Home of Lisa's Top Ten, the daily email that brings you the world.
The first task of the day

Sign Up for Lisa's Top Ten


U.S. Approves US$95M in Weapons Sales to Taiwan

Taiwan welcomes the arms deal, as the nation seeks to strengthen its self-defense and asymmetric combat capabilities, the Ministry of Foreign Affairs said
A MIM-104 Patriot PAC-2 missile is fired during an exercise on July 15, 2020. Photo courtesy of Ministry of National Defense via CNA
A MIM-104 Patriot PAC-2 missile is fired during an exercise on July 15, 2020. Photo courtesy of Ministry of National Defense via CNA

The US on Tuesday announced that it has approved the sale of up to US$95 million of training and equipment to support Taiwan’s Patriot missile defense system, something Taipei said would help protect the nation from any invasion by China.

“The proposed sale will help to sustain [Taiwan’s] missile density and ensure readiness for air operations,” the Pentagon’s Defense Security Cooperation Agency said in a statement.

It added that Taiwan would use the proposed training and equipment as a “deterrent to regional threats and to strengthen homeland defense.”

The Ministry of Foreign Affairs welcomed the arms deal — the third approved by US President Joe Biden’s administration.

“In the face of China’s continuing military expansion and provocation, Taiwan must fully demonstrate its strong determination to defend itself,” the ministry said in a statement.

“Our government will continue to strengthen our self-defense and asymmetric combat capabilities,” it added.

The Ministry of National Defense said the deal is expected to take effect in one month.

The latest arms purchase comes as Taiwan closely watches the ongoing Russia-Ukraine war, as it also lives under the constant threat of an invasion by a giant neighbor.

The Chinese Ministry of Foreign Affairs yesterday condemned the deal, saying it “severely harms US-China relations, and the peace and stability of the Taiwan Strait.”

“China will take resolute and forceful measures to resolutely defend its own sovereignty and security interests,” ministry spokesman Zhao Lijian (趙立堅) said.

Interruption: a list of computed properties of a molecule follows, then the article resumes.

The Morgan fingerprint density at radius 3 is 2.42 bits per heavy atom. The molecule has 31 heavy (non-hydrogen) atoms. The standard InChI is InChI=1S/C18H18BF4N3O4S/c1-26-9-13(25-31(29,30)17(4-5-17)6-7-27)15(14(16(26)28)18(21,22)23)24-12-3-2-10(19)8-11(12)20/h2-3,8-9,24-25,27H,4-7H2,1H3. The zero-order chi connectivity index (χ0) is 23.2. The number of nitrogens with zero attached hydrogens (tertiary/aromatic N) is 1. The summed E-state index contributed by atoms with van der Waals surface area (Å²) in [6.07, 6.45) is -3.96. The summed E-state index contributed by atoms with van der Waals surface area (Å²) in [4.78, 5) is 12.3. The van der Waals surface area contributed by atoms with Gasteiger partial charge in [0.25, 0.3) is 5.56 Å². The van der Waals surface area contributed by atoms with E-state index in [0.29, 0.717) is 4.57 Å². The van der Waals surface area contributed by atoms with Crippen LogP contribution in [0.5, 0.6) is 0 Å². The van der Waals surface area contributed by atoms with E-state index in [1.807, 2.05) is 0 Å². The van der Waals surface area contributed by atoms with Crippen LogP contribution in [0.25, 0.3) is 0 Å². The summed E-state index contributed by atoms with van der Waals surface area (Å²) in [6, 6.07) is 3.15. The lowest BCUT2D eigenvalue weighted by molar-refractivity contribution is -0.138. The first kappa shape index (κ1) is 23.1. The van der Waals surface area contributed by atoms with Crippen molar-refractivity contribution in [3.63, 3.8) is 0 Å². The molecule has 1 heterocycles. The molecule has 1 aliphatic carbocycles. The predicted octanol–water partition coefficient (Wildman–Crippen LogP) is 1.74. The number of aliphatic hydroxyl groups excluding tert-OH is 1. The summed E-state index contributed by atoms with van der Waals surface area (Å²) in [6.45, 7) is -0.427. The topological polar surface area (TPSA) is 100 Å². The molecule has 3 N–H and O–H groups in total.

China has sanctioned US defense giants — including Boeing Defense, Lockheed Martin and Raytheon — for selling arms to Taiwan.

Beijing has ramped up its saber-rattling in recent years, sending 969 Chinese warplanes into Taiwan’s air defense identification zone last year, according to a database compiled by Agence France-Presse — more than double the roughly 380 in 2020.

Taiwan has recorded about 280 warplanes entering the zone this year.

Western powers, as well as regional neighbors Japan and South Korea, have looked on with growing alarm at Beijing’s designs on Taiwan under Chinese President Xi Jinping (習近平).

On Tuesday, Australia announced that it was accelerating plans to buy long-range missiles, citing new threats posed by Russia and China, including a potential invasion of Taiwan.

“There was a working assumption that an act of aggression by China toward Taiwan might take place in the 2040s. I think that timeline now has been dramatically compressed,” Australian Minister for Defence Peter Dutton told Seven Network television.

Washington has remained Taipei’s most important ally and leading arms supplier, despite switching diplomatic recognition to Beijing in 1979.

The Patriot is a highly mobile surface-to-air missile system that would be a crucial defense against Chinese warplanes.

Former US president Donald Trump ramped up big-ticket arms sales to Taiwan during his time in office as he feuded with Beijing on a host of issues from trade to national security.

Sales included drones, missile systems and new-generation fighter jets.

Read More